Book Review: An old iron key unlocks secrets, unravelling threads from the past

Jan 23, 2019
Tanner goes ddroving t avoid committment (Photo by Auscape/UIG via Getty Images)

Neve Fitzpatrick, an occupational therapist, moves to the outskirts of Woodlea, a little town in the Australian outback in the delightful rural romance The Round Yard, by Alissa Callen.

Neve was the primary carer for her ill mother and after her passing, she is desperate to learn more about her roots and find her family’s friendly little home town.

Tanner, a city slicker, adopted as a baby and leading a somewhat privileged lifestyle, decides to head for Woodlea, his birth mother’s home town, after his adopted mother dies. His stern father cannot cope with his decision to not utilize his law degree.

With his tall, athletic good looks and easy-going demeanour, Tanner is the most eligible bachelor in Woodlea, yet, even so, Neve cannot understand why her stomach lurches when she looks into Tanner’s eyes for the first time.

Settling into life in the community, Neve and takes on the delightful task of caring for five-year-old Maya and three-year-old Kait, for their widowed father. The little redheaded girls are full of energy and fill Neve’s days with love and laughter. Her life is about to be turned upside down though when the local vet Ella persuades her to agist a small pony and a donkey. When Neve cannot contain them in her yard, she calls upon Tanner’s expertise as she worries that her charges could cause damage, or worse, unwittingly hurt the little girls in her daily care.

Tanner finds that he is unusually uneasy around Neve, although he has always been popular with the opposite sex, regularly escaping their attention by leaving town to go droving. His birth mother loves him, but he struggles to let her or anyone too close. It hurts him to see the smile not reach his mother’s eyes, each time she says goodbye to him. It seems Tanner has been hurt more than once in his lifetime and cannot bring himself to think about having a close relationship with anyone. Why then, when he drives out to tackle her misbehaved animals, does his heart race each time he looks at Neve?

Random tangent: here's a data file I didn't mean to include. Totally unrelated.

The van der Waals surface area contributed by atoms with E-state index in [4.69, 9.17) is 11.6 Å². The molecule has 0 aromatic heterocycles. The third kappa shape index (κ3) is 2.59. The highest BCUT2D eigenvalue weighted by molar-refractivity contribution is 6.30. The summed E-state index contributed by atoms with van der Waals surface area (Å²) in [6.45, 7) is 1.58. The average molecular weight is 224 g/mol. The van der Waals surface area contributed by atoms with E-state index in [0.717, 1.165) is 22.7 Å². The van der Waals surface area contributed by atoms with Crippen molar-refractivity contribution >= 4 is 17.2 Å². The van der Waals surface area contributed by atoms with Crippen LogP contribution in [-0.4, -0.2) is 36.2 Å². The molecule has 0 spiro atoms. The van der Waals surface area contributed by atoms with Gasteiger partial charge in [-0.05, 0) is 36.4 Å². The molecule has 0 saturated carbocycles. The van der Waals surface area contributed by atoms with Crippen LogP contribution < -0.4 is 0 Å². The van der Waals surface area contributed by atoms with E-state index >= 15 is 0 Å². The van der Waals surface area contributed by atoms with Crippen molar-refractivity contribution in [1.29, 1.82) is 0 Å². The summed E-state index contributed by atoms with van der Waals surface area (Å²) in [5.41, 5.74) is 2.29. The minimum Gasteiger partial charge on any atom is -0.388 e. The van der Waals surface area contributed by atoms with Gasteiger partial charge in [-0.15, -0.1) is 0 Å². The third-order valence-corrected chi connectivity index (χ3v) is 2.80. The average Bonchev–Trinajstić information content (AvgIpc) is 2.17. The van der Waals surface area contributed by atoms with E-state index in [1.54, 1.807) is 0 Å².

Maya and Kait take an instant liking to the cowboy, which causes Tanner to be more on edge. Neve and Tanner form a friendship and both realise there is a connection but decide not to act on it. Neve feels she is not ready for a relationship and Tanner has reasons of his own. They find that sometimes things are “easier said than done”.

Woodlea has a wedding to prepare for, the town races and a new playground to build, so everyone is kept busy and Tanner and Neve are thrown together constantly. Edith, the town meddler, seems hell bent on protecting Tanner from the young smitten women of Woodlea, for her own reasons. Tanner becomes increasingly uncomfortable and uneasy and struggles to cope with the attention he is receiving and the lack of attention he gains from his Sydney-based father who won’t forgive him for abandoning his career as a lawyer.

As Neve searches for answers in the small town about the surprising first marriage of her grandmother to a British airman, the lives of the small rural town residents, Tanner and herself become entwined.

The Round Yard is a delightful love story, set in a place that could be any rural Australian town. As I turned the pages, it brought back memories of locust plagues, meddling mothers and country living. I love that Alissa Callen uses not one, but several women as key characters and the men in their lives as a compliment to those characters. A great read.

The Round Yard, by Alissa Callan, is available in printed and digital editions from the publisher, HQ Fiction

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